On islands as far away as one can get, a once-mighty Polynesian culture is gradually returning to its former glory. Words & photos: Roderick Eime.
The islanders gathered around the newcomers, gazing curiously at their pale and pocked skin, examining their unusual garments and incomprehensible footwear. The strangers carried long metal objects, books and religious objects, the likes of which they’d never seen before.
Then, just as a simple dialogue began with hands and gestures, the wrath of God was unleashed. The sharp crack of a dozen muskets tore the peaceful air apart, followed by the gut-wrenching sound of flying metal on bare flesh. Before anyone knew what had happened, scores of men, women and children lay sprawled on the sand, now running red with their blood.
The year was 1595 and this was the Polynesians’ first encounter with Europeans, their ferocious weapons, pompous manners and short tempers. Álvaro de Mendaña de Neira was one of the elite Spanish navigators then scouring the Pacific in search of more gold and civilisations to plunder in the name of king and God. Despite the reprehensible carnage, there was still time for Mass before they continued their voyage.
Mendaña named the islands Las Islas de Marquesas de Mendoça (Mendoza) after his patron and uncle, the viceroy of Peru; it’s a name that persists to this day and still serves as an uncomfortable memory of those first encounters.
Almost 200 years later, in June 1774, our own Lieutenant James Cook re-discovered these islands and likewise found the inhabitants friendly, generous and attractive, despite being forced to shoot one for theft. He moved on, only to be followed by Americans Joseph Ingraham, David Porter, Herman Melville and many unnamed whalers.
The stream of idealistic missionaries began at the start of the 19th century and met considerable resistance, though the bible-toting interlopers were treated well by their hosts.
Racked with disease and bitter infighting, the once strong and healthy population collapsed into chaos and the islands finally fell to the French. By 1870, Les Îles Marquises were firmly established as part of their expanding collectivité d’outre-mer.
Sailing in to any of these stunning islands today, there is little to remind the visitor that such turmoil ever existed. Villages swept by soothing ocean breezes dot the coastlines of the six inhabited islands, all splendidly isolated from the tribulations of modern life. On some, the locals’ only contact is the fortnightly arrival of Aranui 3 with her cargo of food, consumer goods and tourists.
Compagnie Polynesienne de Transport Maritime (CPTM) has supplied the marine lifeline to this far-flung archipelago for almost 50 years and has upgraded the service progressively, to the point where the 14-day voyage is now marketed as one of the world’s must-do adventure cruises.
If that sounds like an exaggeration, do a quick list check. Visited by an honour roll of the world’s most famous modern and historic explorers, these volcanic islands stick out of the ocean like a dragon’s bottom, with some peaks reaching 1,200 metres or more above sea level. Vegetation clings desperately to sheer craggy outcrops, cutting up vertically through the dense rainforest matting beneath. Next to that other Polynesian ‘paradise’, Hawai’i, Marquesas is the most remote inhabited archipelago on Earth.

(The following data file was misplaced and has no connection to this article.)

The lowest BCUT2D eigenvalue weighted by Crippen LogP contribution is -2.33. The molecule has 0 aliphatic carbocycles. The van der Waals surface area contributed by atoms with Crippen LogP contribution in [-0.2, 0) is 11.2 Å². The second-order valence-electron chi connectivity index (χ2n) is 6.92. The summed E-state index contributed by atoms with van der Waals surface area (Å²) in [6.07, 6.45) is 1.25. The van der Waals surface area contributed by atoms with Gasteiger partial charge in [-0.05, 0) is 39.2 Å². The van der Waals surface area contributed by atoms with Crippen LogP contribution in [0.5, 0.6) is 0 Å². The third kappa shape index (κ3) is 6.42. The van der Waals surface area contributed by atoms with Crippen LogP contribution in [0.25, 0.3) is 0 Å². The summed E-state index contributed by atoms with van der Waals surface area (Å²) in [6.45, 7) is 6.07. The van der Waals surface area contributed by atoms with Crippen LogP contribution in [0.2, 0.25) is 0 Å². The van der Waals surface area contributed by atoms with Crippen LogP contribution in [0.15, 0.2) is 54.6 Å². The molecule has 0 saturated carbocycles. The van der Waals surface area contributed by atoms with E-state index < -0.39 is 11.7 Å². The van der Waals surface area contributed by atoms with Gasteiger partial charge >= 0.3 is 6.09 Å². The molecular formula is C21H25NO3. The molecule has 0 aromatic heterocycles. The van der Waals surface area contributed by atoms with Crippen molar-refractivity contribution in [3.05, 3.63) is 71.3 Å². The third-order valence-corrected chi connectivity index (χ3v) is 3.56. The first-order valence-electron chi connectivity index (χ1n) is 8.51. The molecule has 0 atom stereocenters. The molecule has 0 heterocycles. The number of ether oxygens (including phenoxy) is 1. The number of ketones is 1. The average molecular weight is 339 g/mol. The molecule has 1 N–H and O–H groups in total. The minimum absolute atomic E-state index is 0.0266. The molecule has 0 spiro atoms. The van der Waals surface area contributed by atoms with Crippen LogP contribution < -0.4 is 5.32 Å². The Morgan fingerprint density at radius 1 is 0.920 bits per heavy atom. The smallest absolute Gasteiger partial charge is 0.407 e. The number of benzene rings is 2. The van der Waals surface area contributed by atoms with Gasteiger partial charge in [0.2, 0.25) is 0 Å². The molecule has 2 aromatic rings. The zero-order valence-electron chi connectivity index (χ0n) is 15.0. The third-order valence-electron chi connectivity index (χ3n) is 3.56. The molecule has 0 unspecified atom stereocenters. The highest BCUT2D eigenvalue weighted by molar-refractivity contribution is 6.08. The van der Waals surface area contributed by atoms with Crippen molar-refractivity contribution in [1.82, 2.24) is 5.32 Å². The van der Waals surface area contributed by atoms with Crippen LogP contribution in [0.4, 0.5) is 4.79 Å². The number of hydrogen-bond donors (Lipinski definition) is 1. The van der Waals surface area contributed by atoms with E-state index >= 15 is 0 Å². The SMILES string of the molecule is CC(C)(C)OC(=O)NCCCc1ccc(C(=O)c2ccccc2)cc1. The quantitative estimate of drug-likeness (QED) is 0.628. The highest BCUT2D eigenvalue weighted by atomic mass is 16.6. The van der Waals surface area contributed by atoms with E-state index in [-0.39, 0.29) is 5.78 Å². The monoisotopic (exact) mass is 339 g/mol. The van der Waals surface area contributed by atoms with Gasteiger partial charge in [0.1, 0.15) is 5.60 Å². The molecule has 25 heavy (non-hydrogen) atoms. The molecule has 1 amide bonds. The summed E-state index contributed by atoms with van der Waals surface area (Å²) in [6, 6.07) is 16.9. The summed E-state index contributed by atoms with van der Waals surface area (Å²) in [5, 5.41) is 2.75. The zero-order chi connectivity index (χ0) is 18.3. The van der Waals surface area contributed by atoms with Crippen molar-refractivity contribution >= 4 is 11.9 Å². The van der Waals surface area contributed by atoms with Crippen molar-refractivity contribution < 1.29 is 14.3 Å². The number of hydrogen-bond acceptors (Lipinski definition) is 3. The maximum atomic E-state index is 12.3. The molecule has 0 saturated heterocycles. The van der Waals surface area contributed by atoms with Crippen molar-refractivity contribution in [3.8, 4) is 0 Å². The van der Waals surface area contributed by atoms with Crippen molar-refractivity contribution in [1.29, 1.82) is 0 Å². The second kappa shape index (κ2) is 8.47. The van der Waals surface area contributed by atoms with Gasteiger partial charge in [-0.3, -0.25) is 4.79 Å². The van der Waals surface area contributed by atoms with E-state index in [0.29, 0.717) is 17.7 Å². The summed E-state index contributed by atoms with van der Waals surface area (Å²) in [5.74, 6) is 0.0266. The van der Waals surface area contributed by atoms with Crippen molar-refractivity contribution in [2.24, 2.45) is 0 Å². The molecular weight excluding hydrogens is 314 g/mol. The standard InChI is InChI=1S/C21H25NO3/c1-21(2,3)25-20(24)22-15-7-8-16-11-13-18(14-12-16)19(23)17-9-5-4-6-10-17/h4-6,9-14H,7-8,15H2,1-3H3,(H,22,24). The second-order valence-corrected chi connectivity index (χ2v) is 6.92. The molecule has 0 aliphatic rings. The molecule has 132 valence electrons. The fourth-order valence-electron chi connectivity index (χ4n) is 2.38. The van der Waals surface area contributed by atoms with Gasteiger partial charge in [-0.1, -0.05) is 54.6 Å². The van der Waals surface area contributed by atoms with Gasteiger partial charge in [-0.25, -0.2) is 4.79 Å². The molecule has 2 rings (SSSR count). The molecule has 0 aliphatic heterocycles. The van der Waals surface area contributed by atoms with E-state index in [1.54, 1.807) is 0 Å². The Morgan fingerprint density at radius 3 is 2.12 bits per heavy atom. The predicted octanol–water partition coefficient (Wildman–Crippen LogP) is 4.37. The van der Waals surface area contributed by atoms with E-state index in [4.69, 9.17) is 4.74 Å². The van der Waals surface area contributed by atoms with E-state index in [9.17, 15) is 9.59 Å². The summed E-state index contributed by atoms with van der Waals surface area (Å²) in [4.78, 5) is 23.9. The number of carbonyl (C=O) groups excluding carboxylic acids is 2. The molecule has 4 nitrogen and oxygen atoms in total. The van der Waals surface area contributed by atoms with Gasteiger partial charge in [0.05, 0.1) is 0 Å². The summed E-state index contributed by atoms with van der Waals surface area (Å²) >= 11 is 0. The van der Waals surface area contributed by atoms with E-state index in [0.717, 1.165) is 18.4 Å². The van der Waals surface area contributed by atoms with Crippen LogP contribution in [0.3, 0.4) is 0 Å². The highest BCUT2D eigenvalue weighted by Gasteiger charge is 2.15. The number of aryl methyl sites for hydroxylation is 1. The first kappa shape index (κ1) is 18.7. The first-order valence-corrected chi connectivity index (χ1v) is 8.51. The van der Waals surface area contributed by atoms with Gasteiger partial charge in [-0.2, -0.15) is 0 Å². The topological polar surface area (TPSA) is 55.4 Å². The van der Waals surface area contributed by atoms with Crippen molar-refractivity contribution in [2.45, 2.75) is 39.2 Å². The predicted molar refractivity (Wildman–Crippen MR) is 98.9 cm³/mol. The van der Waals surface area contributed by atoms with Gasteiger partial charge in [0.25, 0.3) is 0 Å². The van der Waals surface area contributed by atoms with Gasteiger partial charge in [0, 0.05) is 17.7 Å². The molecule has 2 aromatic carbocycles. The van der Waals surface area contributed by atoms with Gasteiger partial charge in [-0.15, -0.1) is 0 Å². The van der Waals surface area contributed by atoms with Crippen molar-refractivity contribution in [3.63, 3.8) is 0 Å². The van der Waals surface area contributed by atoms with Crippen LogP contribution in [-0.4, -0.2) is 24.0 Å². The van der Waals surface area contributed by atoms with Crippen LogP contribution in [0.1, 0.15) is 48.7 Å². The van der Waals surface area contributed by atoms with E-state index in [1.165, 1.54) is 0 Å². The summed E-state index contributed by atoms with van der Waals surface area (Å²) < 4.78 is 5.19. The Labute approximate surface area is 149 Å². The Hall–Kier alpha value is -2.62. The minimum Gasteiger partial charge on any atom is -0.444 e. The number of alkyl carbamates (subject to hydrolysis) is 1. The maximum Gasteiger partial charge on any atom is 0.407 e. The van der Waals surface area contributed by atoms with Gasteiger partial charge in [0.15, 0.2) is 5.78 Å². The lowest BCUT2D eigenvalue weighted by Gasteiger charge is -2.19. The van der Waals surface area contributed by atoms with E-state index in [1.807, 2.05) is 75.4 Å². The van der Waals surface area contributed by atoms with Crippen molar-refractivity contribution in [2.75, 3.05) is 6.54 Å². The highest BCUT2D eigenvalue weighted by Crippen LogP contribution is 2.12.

No romantic tropical island would be complete without a star-studded cast of artists and musicians. The Marquesas can boast strong connections with authors Robert Louis Stevenson, Herman Melville and Thor Heyerdahl. Troubled French painter Paul Gauguin created some of his masterpieces in the Marquesas, while publicity-exhausted, chain-smoking Belgian idol Jacques Brel sang his last notes on Hiva Oa.
Populated by as many as 100,000 thriving Polynesians before the arrival of Europeans, the islands now maintain a paltry 9,000 or so, the number of native Polynesians here having dipped as low as 2,000 in the early 20th century. The ravaged Marquesan culture, nevertheless, is making a comeback. At each island visited, guests are fêted with song, dance and feasting – a welcome that’s not unlike something that the first Europeans to land here might have experienced. Young maidens dance energetically to drumbeats after a fashion that would have sent 19th-century missionaries scampering for their rosaries.
Intricate and ornate carvings are offered, in natural materials such as basalt, bone and the much-coveted flower stone – a kind of volcanic anomaly that produces tiny starbursts in the metal. Turtle, manta ray, tiki and whale motifs dominate.
One of the most prominent features of the revival is literally in their faces. The ancient art of tattooing is enjoying such resurgence here that it’s almost impossible to find a Marquesan man without them. And not some hidden scribble either: a Marquesan tattoo is an intricate saga that adorns a man (or woman) and speaks directly of their status. The examples seen by early explorers would have covered almost the entire body with intricate and highly symbolic patterns. Aranui 3’s crew will eagerly display their ancestral insignia for closer inspection.
A 3,500-kilometre cruise around these islands, rich in vibrant Polynesian culture and history, will thrill you as it did the early visitors, while refreshing your hope that years of cultural vandalism may be slowly repaired.
Cruise line: Compagnie Polynesienne de Transport Maritime (CPTM)
Vessel: Aranui 3
Star rating: not rated
GRT: 3,800 tons
Maximum passenger capacity: 200
Entered service: 2003
French Polynesia is expensive.
Try to ensure you’re with a confirmed English-speaking group.
Want to know more?
Air New Zealand flies to Papeete. For the latest airfares and holiday deals, phone 13 2476 or visit www.airnewzealand.com.au.